By GWEN SISSON
He loves to see how they grow. He love to hybridize day lilies to create brand new varieties. And he loves the everyday changes of the garden.
“There is something new to anticipate every day in the garden,” said Milo Burnham, local gardener and retired horticulturist from Mississippi State University Extension. “It is all about the anticipation, looking forward to tomorrow. I love getting up to look around the garden everyday. There is always something new. Every day is like Christmas in the garden.”
And there is a story with every plant. From the front lawn, through the house, to the back yard — the garden is an extension of Burnham’s life.
In the front, a wide variety of colorful plantings provide an exciting entrance. Many tropical plants are in pots, to allow for easy transport to the garage which serves as a greenhouse for the winter. Tropical plants that will not grow anywhere else in Starkville, are thriving at Burnham’s.
In June and July, an exciting variety of day lilies, including special hybrids can be found in the sunny front lawn. And while making a way through the house, the kitchen counter is covered with special hybridized day lily seeds that Burnham has marked on cards and will be preparing for planting.
The backyard garden is a horticulturalists delight. The stories range from throw aways that he has been able to revive, to plants for special events around town that have found their way into the garden. Plants that will not survive in the ground are given a second chance in a pot. Burnham said it has been interesting to see what thrives where.
He said hostas do a lot better in pots than in the ground in his garden. There are two types of Camellias that will grow locally — japonica and sasanqua. One will flourish in the ground, and the other species will only grow in a pot for Burnham.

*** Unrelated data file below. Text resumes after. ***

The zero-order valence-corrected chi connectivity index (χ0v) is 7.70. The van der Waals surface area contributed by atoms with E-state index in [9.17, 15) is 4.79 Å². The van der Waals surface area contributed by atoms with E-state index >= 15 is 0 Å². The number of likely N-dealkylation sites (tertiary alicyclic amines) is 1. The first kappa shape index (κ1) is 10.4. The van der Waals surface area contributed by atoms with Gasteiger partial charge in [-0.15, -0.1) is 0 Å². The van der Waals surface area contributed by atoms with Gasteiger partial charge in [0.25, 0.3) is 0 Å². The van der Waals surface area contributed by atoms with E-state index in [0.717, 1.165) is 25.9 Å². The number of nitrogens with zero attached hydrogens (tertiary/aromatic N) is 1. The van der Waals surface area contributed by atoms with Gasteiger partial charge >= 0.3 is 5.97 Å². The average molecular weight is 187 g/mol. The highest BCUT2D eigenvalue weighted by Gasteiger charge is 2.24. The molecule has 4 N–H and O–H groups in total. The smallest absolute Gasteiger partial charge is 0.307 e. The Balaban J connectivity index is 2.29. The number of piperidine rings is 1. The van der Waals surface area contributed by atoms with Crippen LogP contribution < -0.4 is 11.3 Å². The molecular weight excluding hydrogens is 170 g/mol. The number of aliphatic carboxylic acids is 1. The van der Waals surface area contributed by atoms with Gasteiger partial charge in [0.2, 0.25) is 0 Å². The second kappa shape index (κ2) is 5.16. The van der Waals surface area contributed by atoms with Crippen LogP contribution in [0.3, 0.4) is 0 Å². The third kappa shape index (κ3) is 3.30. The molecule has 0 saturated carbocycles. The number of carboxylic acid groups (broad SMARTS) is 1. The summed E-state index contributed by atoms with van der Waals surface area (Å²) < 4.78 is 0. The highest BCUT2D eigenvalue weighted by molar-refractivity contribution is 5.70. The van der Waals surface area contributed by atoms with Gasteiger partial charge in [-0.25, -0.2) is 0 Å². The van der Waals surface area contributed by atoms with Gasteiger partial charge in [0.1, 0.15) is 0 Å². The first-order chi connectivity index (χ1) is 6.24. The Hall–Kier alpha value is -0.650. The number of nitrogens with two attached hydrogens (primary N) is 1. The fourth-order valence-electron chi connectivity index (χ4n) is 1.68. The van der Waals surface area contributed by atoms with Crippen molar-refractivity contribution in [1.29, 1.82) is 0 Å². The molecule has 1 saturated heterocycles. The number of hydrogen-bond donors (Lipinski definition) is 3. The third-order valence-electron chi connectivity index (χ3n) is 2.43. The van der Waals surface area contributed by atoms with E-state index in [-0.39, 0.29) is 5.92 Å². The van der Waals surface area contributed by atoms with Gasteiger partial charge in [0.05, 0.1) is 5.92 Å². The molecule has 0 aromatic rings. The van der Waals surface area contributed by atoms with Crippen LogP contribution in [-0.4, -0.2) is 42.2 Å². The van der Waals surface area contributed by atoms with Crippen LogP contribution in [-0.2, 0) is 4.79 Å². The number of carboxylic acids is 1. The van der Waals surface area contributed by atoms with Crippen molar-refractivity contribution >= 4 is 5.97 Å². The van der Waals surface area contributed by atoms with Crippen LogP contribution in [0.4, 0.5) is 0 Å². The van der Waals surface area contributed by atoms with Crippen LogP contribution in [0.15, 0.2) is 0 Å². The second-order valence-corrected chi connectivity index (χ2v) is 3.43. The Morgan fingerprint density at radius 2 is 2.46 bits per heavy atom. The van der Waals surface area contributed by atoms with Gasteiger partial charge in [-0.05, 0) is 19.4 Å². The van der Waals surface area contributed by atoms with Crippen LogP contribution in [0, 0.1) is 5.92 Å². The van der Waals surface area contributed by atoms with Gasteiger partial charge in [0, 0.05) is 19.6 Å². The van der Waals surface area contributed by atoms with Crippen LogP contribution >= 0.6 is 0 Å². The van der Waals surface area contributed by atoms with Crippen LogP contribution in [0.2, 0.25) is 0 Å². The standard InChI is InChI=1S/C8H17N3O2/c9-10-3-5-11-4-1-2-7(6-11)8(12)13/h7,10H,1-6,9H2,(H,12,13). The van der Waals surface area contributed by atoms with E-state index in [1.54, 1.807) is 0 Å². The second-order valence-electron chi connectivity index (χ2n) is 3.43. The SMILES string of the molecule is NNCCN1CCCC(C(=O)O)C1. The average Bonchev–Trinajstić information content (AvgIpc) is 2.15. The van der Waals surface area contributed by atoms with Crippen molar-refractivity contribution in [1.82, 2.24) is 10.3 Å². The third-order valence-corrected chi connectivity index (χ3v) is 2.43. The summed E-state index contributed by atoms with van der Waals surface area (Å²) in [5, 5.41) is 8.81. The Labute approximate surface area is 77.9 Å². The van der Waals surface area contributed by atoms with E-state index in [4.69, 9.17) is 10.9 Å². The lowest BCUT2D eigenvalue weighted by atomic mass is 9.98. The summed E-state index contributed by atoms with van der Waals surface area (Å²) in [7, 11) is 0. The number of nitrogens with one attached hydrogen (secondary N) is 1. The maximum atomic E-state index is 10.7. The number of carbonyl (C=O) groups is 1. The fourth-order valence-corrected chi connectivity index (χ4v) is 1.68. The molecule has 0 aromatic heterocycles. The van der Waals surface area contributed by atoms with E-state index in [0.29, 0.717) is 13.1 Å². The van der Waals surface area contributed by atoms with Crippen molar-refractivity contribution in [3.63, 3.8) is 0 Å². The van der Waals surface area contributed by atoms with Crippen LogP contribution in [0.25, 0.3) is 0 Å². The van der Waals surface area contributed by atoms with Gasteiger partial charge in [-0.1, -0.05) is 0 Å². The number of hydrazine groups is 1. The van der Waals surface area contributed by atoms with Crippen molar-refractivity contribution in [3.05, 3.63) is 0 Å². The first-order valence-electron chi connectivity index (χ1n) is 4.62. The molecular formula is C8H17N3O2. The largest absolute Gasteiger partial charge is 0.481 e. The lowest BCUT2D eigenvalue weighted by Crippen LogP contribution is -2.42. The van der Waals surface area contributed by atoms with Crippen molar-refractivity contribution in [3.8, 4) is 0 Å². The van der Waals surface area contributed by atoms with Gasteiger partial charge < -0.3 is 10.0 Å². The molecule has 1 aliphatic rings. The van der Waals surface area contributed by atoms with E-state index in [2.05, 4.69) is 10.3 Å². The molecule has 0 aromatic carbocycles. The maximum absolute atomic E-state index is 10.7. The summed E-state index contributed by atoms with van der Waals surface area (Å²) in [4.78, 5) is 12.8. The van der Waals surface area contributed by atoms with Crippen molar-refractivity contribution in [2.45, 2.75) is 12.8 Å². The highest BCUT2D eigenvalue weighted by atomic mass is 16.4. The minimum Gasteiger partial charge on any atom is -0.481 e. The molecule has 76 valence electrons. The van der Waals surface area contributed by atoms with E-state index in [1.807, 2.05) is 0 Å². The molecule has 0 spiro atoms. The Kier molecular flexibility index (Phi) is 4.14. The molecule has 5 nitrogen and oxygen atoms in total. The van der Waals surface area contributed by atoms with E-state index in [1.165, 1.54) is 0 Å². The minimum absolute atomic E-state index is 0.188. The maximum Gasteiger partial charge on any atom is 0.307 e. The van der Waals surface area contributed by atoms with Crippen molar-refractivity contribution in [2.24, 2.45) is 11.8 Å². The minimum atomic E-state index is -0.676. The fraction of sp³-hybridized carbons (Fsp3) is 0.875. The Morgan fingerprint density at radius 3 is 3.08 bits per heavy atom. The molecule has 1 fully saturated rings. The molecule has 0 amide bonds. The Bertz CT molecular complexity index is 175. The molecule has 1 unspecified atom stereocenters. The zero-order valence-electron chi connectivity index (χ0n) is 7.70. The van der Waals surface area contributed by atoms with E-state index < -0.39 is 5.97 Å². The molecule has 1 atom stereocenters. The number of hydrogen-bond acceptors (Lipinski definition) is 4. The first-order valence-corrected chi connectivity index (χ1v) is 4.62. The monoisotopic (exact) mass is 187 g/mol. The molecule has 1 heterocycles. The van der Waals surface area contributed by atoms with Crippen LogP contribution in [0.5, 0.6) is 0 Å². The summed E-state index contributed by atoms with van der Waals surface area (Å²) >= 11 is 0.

“I am a horticulturist, not a landscape architect,” Burnham said. “I can not conceptualize layout, but growing plants is something I have always loved.”
When Burnham and his family moved into the Longmeadow neighborhood of Starkville, the backyard was filled with pine trees. His first project was to have some semblance of a yard. He moved pine needles around as long as could.
His friend and co-worker, Jim Perry, laid out a basic plan for flower beds and Burnham has placed all of the plants and created the fish ponds.
One ice storm after another caused the slow removal of pine trees over the years. The December ice storm of 1998 was the last straw. It all but destroyed most of the backyard and all remaining pine trees had to go.
As the trees have been removed, the garden has changed and continues to evolve.
Wanda Thorne, avid gardener and Burnham’s next door neighbor said Burnham is an invaluable resource for plant information.
Around town, numerous gardeners call Burnham with questions about plants and growing locally.
Local gardener Emily Jones said Burnham is a wealth of gardening knowledge.
Burnham said he has always remembers working in the garden at his home in New Jersey. Even as a child under five-years-old, he remembers gardening with his next door neighbor, Blanche Bell.
“She was from Georgia and I remember her having plants like mimosa, okra, and nandina,” Burnham said. “When I was a little older, we would drink tea together and swap plants. We had a great friendship.”
A photo of Bell hangs in Burnham’s home. He learned so much from her, but the biggest lesson was the every day joy of working in the garden.
“I have to work in the garden,” Burnham said. “It is like therapy for me. I enjoy the garden, whether it is hot, cold, wet or dry out there. It is fun. It doesn’t have to be perfect. This is my garden and it is perfect for me. It is not a showplace. It is a way of life.”